C is for Celery Citrus Salad

We are having warm spring temps here. It’s almost 80 degrees! That pleases me for many reasons, mostly having to do with the garden and a long list of dirt-digging tasks. But it’s also a perfect day to have this Celery Citrus Salad for lunch. Doesn’t it look like spring?

Last week I wrote about a successful Cauliflower Pie that I made, but this salad is the “official” entry for my personal veggie challenge, in which I am working my way through the vegetable alphabet and posting a related recipe on the last day of every month. (So far: A is for Artichoke and B is for Bok Choy.)

Last year, celery grew very well for me in a half-wine barrel.  Right now, my celery plants are babies — about 3″ tall — but I’ll be glad to have something new to do with that celery when it’s ready. (When I got caught with too much last year, I enjoyed making ultra-simple Summertime Celery Water, which is a refreshing, mineral-rich drink for hot days.) If you have a favorite way to use celery — something that takes it beyond its unfair reputation for being nothing but boring diet food — would you share in the comments?

The original recipe for this salad came from the free, take-away magazine published by Whole Foods. I like to pick up a copy when I shop there because I often find good, budget-friendly recipes in it. (This, despite the universal understanding that Whole Foods is not the most budget-friendly place to shop. Their large assortment of clear, practical recipes makes the Whole Foods shopping experience more sane.) Whole Foods has a well developed recipe forum on its website, too.

I did make some changes to the original recipe. I cut the amount of celery called for to reflect the amount I had. I replaced regular balsamic vinegar with golden, to keep the color bright. I added flowering miner’s lettuce from our yard and a handful of chopped pecans. This is one of the best things about salads; they invite play.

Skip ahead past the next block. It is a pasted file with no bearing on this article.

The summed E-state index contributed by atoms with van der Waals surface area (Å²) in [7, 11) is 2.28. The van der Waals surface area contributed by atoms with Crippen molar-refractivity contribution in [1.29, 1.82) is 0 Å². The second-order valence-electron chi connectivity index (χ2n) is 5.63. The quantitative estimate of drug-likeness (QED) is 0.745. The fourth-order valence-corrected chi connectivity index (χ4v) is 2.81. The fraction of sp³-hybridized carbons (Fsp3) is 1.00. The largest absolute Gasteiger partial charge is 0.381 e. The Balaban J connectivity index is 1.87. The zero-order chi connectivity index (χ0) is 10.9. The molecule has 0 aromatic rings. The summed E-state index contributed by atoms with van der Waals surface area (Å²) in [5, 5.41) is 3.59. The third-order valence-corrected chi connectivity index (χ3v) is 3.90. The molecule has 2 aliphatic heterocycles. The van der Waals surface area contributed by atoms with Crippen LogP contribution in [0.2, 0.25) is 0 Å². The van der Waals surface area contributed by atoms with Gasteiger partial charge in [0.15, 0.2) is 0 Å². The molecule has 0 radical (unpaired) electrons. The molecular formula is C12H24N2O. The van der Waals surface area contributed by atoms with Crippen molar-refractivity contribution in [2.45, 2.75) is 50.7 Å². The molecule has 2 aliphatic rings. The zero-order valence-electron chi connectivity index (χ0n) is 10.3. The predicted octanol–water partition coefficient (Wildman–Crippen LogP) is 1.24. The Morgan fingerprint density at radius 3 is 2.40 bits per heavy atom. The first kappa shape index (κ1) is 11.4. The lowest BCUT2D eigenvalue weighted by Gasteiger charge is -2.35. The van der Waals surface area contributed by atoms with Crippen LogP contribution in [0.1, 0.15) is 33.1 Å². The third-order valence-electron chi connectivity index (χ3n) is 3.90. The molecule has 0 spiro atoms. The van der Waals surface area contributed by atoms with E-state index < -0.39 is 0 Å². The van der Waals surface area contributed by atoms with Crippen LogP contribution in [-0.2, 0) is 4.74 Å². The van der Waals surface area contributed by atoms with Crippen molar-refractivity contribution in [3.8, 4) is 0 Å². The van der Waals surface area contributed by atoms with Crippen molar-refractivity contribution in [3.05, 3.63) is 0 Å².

If I’d had time, I would have followed Kaela’s lead and made honey roasted nuts to top my salad. (She posted those just this morning and I wasn’t quite fast enough to get my head around them, but I will make them sometime soon.) Still, I’m not complaining about the pecans. They added great flavor and enough substance to make the salad act more like a meal.

Celery Citrus Salad

5 tangerines or mandarin oranges (I used Clementines)
1/4 cup feta cheese
2 tablespoons golden balsamic vinegar
1 cup roughly chopped celery leaves
2 cups sliced celery
4 cups (approximately 1/4 pound) mixed salad greens
1/2 cup chopped pecans
cracked black pepper

Squeeze the juice from one of the fruits into a large bowl. Add the vinegar and cheese and mix well with a fork, mashing the cheese as you go. Peel the remaining fruit and separate into segments, removing any stringy bits before adding the segments to the bowl. Add celery leaves, sliced celery, and salad greens, and toss well. Top with chopped pecans and add cracked black pepper to taste.

Happy spring!

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5 comments to C is for Celery Citrus Salad

  • Sharon

    What are the darling little flowers and where did you find them? I was looking for a flower to put in a salad just the other day!

    • Shae

      Hi Sharon! That’s miner’s lettuce — the flowers are attached to the leaf. It’s growing wild all over our property right now. It was at its best a few weeks ago (before fully flowering), but there are still some tender pieces in the shade. It’s so good! Our nasturtiums are also starting to blossom — another great one to pluck for salads.

  • envy, envy, envy and more envy! (but i’m so glad you are enjoying it!) :)

  • I always think celery is highly underrated, much like parsley. I love celery in salads, for crunch and a little of that je ne sais quoi celery flavor. I often hear that organic celery is really hard to grow in the Northeast (although I’m not quite sure why, not having attempted it myself); I believe it, because you very rarely see it at farmer’s markets. When I do see some, I snap it up, enjoy a few salads or my childhood favorite, celery & peanut butter, and then make big batches of chicken soup with the rest. As part of the Holy Trinity, I use it endlessly in big one pot meals: stews, beans, braises, etc. It’s one of the very few things that I’ll buy out of season.

  • Lovely, Shae. I’ve often wondered what to do with celery, besides the most common uses. I tried venturing out once and braised some. I was underwhelmed. I like your salad idea much better.